For 20 years, almost all native Internet content has been made for the niche interests — often the professional interests — of people who make more than the median household income of $50,000 or so. But one of the best things about the mobile Internet is that it’s finally killing (or even reversing) the digital divide.

Poor folks may not have broadband, but they’ve got cell phones. African Americans and Latinos are more likely than white people to use phones for the web, pictures, texts, emails, games, videos, and social networking. As hardware prices keep falling, we’ll see more and more demand for information that is useful to the lower-income half of the population — and thanks to low marginal costs, people will be creating products that fill that need. It’s about damn time, wouldn’t you say?

Alexis Madrigal, senior editor at The Atlantic and co-founder, Longshot Magazine

Murdoch’s iPad Daily will be surprisingly successful. I say it gets mid-six figure subscribers by the end of the year.

The iPad newspaper will launch and, while it won’t fall flat on its face, it will be exactly what is described at the end of EPIC 2015 — a newsletter for the elite. Odd that it will be digital but suffer the end fate of newspapers as described in that video.

Keith Hopper, director of product strategy and development, NPR

I predict smartphone penetration will break 50 percent in the U.S., creating a tipping point in mobile web traffic. The web folks will then finally wake up and smell the mobile. Ubiquitous support for HTML5 and geolocation will sweeten the deal, and we’ll see some exciting new news experiences delivering proximally-relevant immediacy to your mobile devices in 2011.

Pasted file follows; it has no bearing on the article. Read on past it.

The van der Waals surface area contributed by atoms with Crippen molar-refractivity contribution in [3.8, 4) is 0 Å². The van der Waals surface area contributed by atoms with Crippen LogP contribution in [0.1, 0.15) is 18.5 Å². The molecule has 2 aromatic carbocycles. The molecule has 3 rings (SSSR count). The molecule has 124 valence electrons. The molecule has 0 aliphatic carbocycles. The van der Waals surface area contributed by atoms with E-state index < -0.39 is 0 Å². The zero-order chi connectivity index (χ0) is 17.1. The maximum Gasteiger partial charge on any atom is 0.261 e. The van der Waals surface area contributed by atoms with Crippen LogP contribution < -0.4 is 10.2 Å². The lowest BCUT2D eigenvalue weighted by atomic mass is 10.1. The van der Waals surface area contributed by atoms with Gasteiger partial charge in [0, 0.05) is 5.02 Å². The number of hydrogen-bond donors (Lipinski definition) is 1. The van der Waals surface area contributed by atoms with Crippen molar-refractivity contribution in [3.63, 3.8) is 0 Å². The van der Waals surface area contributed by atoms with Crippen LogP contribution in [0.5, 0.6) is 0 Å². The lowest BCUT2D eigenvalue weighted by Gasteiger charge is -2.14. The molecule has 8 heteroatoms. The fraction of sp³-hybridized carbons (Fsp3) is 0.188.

The cost of creating dedicated apps for mobile phones and iPads will continue to fall and some news executives may conclude that the apps are an end in themselves, and that they can continue to provide their audiences with the same content they’ve always given them. But it will become clear over the next 12 months that delivering old, worn content in a new package will not be enough to keep traditional news organizations profitable over the long term.

Jakob Nielsen, veteran web usability expert

1. Growth in for-pay content.

2. Strong growth in mobile content.

3. Mobile often means short, so need to find ways to be interesting and brief beyond simply being snarky.

iPad magazines/newspapers will figure out a way to display across platforms or else they be considered an elite novelty.

David Fanning, executive producer, Frontline

The tablet reader — the iPad et al — is the big game-changer. Not only is it going to revitalize print and launch an exciting new era of editorial design and execution, it is the real promise of convergence we’ve been talking about for so long. It’s going to be a wonderful challenge to create the new publications. It’s also a device that seems to offer a subscription or pay model that is quite natural and acceptable to readers and viewers.